The cosmological history of accretion onto dark halos and supermassive black holes
Dept. of Physics, University of Oxford, Denys Wilkinson Building, Keble Road, Oxford OX1 3RH, UK
2 Institute for Astronomy, University of Edinburgh, Blackford Hill, Edinburgh EH9 3HJ, UK
3 Institute of Cosmology and Gravitation, University of Portsmouth, Portsmouth, PO1 2EG, UK
4 Anglo-Australian Observatory, PO Box 296, Epping, NSW 2121, Australia
Accepted: 8 August 2006
Aims. We investigate the cosmological growth of dark halos and follow the consequences of coeval growth for the accretion history of associated supermassive black holes.
Methods.The Press-Schechter approximation is used to obtain an analytic expression for the mean rate of growth of dark matter halos. Dark halo accretion rates are compared with numerical work and the consequences for understanding AGN evolution are described.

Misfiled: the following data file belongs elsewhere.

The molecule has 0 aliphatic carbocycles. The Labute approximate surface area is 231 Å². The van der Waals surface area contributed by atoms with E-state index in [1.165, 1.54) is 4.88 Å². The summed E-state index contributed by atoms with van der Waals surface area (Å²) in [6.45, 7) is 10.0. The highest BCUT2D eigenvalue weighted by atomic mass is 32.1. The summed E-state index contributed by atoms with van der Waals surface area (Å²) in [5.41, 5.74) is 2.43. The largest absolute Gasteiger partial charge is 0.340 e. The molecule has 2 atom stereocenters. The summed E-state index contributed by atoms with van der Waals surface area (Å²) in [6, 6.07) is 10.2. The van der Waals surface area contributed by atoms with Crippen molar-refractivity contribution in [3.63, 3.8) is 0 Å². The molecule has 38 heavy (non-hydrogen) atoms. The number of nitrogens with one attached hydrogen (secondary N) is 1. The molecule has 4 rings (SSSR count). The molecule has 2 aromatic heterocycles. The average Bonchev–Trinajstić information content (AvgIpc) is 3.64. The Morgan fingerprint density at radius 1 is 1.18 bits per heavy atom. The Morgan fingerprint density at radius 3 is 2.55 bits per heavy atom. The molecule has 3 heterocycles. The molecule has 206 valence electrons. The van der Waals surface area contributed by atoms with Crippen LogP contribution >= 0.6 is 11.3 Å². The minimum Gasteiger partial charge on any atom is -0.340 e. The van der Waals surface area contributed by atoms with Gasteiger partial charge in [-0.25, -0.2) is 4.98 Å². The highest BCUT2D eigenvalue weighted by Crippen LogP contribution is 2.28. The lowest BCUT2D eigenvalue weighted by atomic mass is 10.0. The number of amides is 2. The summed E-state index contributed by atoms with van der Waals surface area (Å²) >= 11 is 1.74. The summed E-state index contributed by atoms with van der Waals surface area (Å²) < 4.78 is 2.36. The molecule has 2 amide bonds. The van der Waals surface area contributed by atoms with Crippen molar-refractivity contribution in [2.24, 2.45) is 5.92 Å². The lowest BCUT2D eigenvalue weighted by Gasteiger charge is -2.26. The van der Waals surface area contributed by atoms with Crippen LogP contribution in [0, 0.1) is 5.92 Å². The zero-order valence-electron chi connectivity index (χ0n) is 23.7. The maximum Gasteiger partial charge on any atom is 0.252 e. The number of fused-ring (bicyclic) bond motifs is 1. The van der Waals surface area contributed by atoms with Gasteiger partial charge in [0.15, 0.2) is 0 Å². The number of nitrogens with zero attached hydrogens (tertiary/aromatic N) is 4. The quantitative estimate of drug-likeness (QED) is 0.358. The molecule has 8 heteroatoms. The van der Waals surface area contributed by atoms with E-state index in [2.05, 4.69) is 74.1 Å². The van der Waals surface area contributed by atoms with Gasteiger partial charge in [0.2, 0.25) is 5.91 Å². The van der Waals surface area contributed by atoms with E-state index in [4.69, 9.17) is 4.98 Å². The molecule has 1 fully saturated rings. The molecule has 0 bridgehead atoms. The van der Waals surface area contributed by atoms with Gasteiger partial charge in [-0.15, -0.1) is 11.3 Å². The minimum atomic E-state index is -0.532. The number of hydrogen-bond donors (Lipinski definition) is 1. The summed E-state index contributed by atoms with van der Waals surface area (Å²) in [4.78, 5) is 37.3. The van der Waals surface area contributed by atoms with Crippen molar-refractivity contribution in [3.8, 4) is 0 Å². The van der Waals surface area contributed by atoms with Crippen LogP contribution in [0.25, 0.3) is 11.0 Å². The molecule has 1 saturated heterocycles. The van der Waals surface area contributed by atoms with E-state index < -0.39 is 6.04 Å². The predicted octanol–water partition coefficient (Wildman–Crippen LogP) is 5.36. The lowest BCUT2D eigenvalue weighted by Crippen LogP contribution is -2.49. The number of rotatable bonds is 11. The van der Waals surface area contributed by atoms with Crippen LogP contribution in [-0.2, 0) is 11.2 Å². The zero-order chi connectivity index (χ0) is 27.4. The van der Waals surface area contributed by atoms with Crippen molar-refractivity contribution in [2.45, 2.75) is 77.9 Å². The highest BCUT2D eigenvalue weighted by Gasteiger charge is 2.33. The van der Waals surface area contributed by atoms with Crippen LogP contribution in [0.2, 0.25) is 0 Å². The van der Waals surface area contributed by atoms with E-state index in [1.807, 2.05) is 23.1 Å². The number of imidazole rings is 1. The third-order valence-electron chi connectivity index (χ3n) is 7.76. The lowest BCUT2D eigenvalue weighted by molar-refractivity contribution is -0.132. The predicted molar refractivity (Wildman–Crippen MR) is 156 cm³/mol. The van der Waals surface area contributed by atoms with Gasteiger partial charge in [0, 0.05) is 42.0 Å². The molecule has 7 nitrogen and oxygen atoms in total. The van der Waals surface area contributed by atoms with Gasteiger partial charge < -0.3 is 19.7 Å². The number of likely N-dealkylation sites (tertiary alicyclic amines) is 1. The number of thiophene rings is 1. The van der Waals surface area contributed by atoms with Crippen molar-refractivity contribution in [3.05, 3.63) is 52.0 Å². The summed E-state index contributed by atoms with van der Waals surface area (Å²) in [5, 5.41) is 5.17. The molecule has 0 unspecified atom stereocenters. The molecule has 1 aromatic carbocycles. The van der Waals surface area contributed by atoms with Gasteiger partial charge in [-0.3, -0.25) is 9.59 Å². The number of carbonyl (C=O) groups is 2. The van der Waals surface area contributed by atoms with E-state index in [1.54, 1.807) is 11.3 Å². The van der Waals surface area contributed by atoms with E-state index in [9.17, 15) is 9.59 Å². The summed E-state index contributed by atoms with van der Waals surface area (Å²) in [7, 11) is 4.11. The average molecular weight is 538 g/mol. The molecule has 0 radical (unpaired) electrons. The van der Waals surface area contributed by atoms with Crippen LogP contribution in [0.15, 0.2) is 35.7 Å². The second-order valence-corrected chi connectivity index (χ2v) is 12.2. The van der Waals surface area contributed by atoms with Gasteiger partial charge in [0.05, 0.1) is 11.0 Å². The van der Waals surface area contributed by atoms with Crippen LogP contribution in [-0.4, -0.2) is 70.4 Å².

Results.The mean accretion rate onto dark matter halos is shown to have a simple analytic form that agrees with previous numerical work and that may easily be calculated for a wide range of halo mass, redshift and cosmological parameters. The result offers a significant improvement over published fitting formulae deduced from merger trees. We then consider the growth of associated supermassive black holes, and make a basic test of the simple hypothesis of “Pure Coeval Evolution” (PCE) in which, on average, black hole growth tracks dark halo growth. We demonstrate that both the absolute value of the integrated AGN bolometric luminosity density and its cosmological evolution derived from hard X-ray surveys are well-reproduced by PCE. Excellent agreement is found at , although the observed luminosity density drops by a factor 2 compared with PCE by : black hole growth appears to decouple from halo growth at low redshifts, and this may be related to the phenomenon of “cosmic downsizing”. Overall, AGN evolution appears either to be caused by or to be closely linked to the slow-down in the growth of cosmic structure. We also discuss the mean Eddington ratio averaged over all galaxies, which is predicted to show strong evolution to higher values with redshift.
Key words: accretion, accretion disks / galaxies: formation / galaxies: active / cosmology: theory
© ESO, 2006